Moderna and Merck’s mRNA Cancer Vaccine Impresses but Experts Urge Caution


Pictured: A Moderna office building/hapabapa/iStock

Messenger RNA (mRNA) vaccines have arguably saved millions of lives since the start of the COVID-19 pandemic. In a recent interview with The Guardian, Moderna CMO Paul Burton indicated the same would be true for cancer and that his company could have these vaccines ready by the end of this decade.

Certainly, experts agree that COVID-19 highlighted the potential of mRNA in other areas like cancer and heart disease. But can Moderna—and science as a whole—realize this potential in as few as five years, as Burton told The Guardian?

At the 2023 American Association for Cancer Research's annual meeting, Moderna and Merck presented data from the Phase II trial of their therapeutic vaccine mRNA-4157/V940, in combination with Keytruda (pembrolizumab), for high-risk melanoma following complete resection. Compared with Keytruda alone, the combination led to a 44% reduction in the risk of recurrence or death. Over 12 months of observation, the recurrence-free survival rate was 83.4%, which dropped slightly to 78.6% over 18 months.

It was the first randomized, controlled trial to show benefit from this type of cancer vaccine, Jeffrey Weber, deputy director of NYU Langone’s Perlmutter Cancer Center and the study’s senior investigator, told NBC News on Sunday. These vaccines are designed with mRNAs encoding tumor-specific antigens that teach the immune system to kill the cancer cells that contain them.

Burton told The Guardian he believes Moderna will be able to offer personalized cancer vaccines against multiple different tumor types. The Boston-based biotech currently has four other mRNA vaccines, each currently in Phase I studies. This begs the question, just how quickly can Moderna get them across the finish line?

Despite the positive data, Moderna’s stock took an 8.4% hit on Monday after analysts said the road to regulatory approval for the mRNA-4157/V940-Keytruda combo would likely not include accelerated approval. SVB Securities analyst Mani Foroohar said in a note to clients that accelerated approval for adjuvant treatments is rare and that the data presented by Merck and Moderna was not likely to break this precedent.  

Eric Ruben_courtesy of Merck
Eric Rubin

Cancer Vaccines: The Concept

Nested in pipelines belonging to Moderna, BioNTech and more, mRNA vaccines have long been envisioned for cancer. By targeting tumor-associated antigens, called neoantigens, these therapies can wipe out cancer cells while leaving healthy tissue untouched.

“The spectrum of mutations is really fairly unique for an individual patient, so if you’re going to make a vaccine, it’s probably best to do it in an individualized way, which is what we’ve done here,” Eric Rubin, senior vice president of clinical oncology at Merck, told BioSpace.

He emphasized the importance of testing the neoantigen therapy against early-stage cancer, as opposed to a cancer that has metastasized.

“I think it was very important and may underlie why so many prior trials of cancer vaccines have failed,” he said, adding that most of these have been in the metastatic setting. “If this study had been done in a metastatic setting, it might not have been positive.”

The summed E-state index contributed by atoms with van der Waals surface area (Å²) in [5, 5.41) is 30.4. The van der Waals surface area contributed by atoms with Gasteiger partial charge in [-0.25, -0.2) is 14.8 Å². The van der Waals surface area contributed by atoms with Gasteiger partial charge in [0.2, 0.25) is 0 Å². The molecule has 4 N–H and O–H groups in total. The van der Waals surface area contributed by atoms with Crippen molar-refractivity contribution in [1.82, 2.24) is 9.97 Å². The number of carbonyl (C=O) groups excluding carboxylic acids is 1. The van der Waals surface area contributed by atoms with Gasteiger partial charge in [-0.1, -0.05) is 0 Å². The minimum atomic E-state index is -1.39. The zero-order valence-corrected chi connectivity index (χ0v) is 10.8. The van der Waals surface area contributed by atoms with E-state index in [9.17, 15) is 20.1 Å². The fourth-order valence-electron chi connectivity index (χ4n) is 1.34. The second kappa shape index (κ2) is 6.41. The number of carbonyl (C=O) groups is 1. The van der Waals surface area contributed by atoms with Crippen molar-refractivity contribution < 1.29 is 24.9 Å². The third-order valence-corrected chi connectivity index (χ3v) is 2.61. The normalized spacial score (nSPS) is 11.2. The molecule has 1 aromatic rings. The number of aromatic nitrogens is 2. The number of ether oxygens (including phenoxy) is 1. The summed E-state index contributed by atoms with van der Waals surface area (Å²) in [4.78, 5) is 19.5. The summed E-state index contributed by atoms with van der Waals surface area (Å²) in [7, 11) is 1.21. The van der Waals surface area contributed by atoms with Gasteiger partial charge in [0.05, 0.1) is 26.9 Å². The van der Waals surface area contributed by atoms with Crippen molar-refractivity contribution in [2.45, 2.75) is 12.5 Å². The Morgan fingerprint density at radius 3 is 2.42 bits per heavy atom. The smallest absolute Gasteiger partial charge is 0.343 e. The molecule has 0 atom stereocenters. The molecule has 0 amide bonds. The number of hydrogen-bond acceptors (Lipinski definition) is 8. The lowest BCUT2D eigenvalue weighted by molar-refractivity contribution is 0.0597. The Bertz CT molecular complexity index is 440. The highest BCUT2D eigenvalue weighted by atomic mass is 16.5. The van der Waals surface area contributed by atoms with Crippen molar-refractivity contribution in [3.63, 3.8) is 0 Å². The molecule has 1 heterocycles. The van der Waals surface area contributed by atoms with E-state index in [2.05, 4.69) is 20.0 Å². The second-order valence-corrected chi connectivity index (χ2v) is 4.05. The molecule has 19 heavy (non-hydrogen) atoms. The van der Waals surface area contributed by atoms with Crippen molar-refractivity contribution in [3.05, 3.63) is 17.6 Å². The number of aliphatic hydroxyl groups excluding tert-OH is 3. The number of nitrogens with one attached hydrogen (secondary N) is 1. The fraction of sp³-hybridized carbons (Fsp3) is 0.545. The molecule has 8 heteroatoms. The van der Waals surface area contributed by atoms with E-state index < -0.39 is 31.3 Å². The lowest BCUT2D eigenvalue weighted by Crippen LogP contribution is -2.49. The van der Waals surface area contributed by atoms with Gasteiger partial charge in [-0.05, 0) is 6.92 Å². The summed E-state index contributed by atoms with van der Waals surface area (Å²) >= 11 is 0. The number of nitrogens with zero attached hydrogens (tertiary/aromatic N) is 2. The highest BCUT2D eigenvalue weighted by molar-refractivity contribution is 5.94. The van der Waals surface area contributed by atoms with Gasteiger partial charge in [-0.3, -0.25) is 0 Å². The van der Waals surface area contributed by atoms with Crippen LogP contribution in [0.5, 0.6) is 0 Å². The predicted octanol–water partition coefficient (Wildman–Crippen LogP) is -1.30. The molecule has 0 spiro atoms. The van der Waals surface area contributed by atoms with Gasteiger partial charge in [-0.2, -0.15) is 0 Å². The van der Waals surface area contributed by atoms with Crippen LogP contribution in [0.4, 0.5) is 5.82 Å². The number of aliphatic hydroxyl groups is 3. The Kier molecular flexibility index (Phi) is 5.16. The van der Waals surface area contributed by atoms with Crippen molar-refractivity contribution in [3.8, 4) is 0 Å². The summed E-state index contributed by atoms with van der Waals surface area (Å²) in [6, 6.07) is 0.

Catching the cancer at this stage may prevent it from ever reaching the metastatic stage, he said.

Gerald Linette_self courtesy
Gerald Linette

Gerald Linette, oncologist and professor of medicine at the Perelman School of Medicine, University of Pennsylvania who was not involved in the trial, agreed, saying that patients with bulky metastatic disease are not the best candidates for cancer vaccines due to immunosuppression. At this point, a person’s immune system is compromised and may not respond to the vaccine as well.

However, Linette noted that Moderna and Merck did not present any immune monitoring data. “We don’t really have a sense of the quality or the quantity or the magnitude of the immune response . . . . We have to understand that in order to kind of connect the dots and show causality in terms of the vaccine.”

Linette noted that for these vaccines to succeed, researchers would need to identify the ideal neoantigens to target cancer cells.

“The selection of the best antigens is really not well understood at this point,” he said.

Moderna and Merck have stated their intention to also study their mRNA-4157/V940-Keytruda combo in non-small cell lung cancer.

“Given the way it works, the biology and the interaction with Keytruda, there’s really no reason to think this would be limited only to melanoma,” Rubin said. “Some cancers have more mutations than others, but they all have mutations and that means that in every patient with a cancer . . . you could sequence their tumor DNA and make a vaccine for them.”

Linette said that microsatellite instability–high cancers such as colon, endometrial or other primary site tumors would be obvious candidates because of their high tumor mutational burden. “I think these are probably the proof of concept, proof of principle malignancies where these vaccines will be tested.”

He said it was difficult to say how long it would be before mRNA vaccines make a wide-ranging impact on cancer. However, he said the results of the mRNA-4157/V940-Keytruda trial would “certainly stimulate more clinical trials in this area.”

Moderna did not respond to BioSpace’s request for comment.

Heather McKenzie is a senior editor at BioSpace, focusing on neuroscience, oncology and gene therapy. You can reach her at Follow her on LinkedIn: and Twitter: @chicat08

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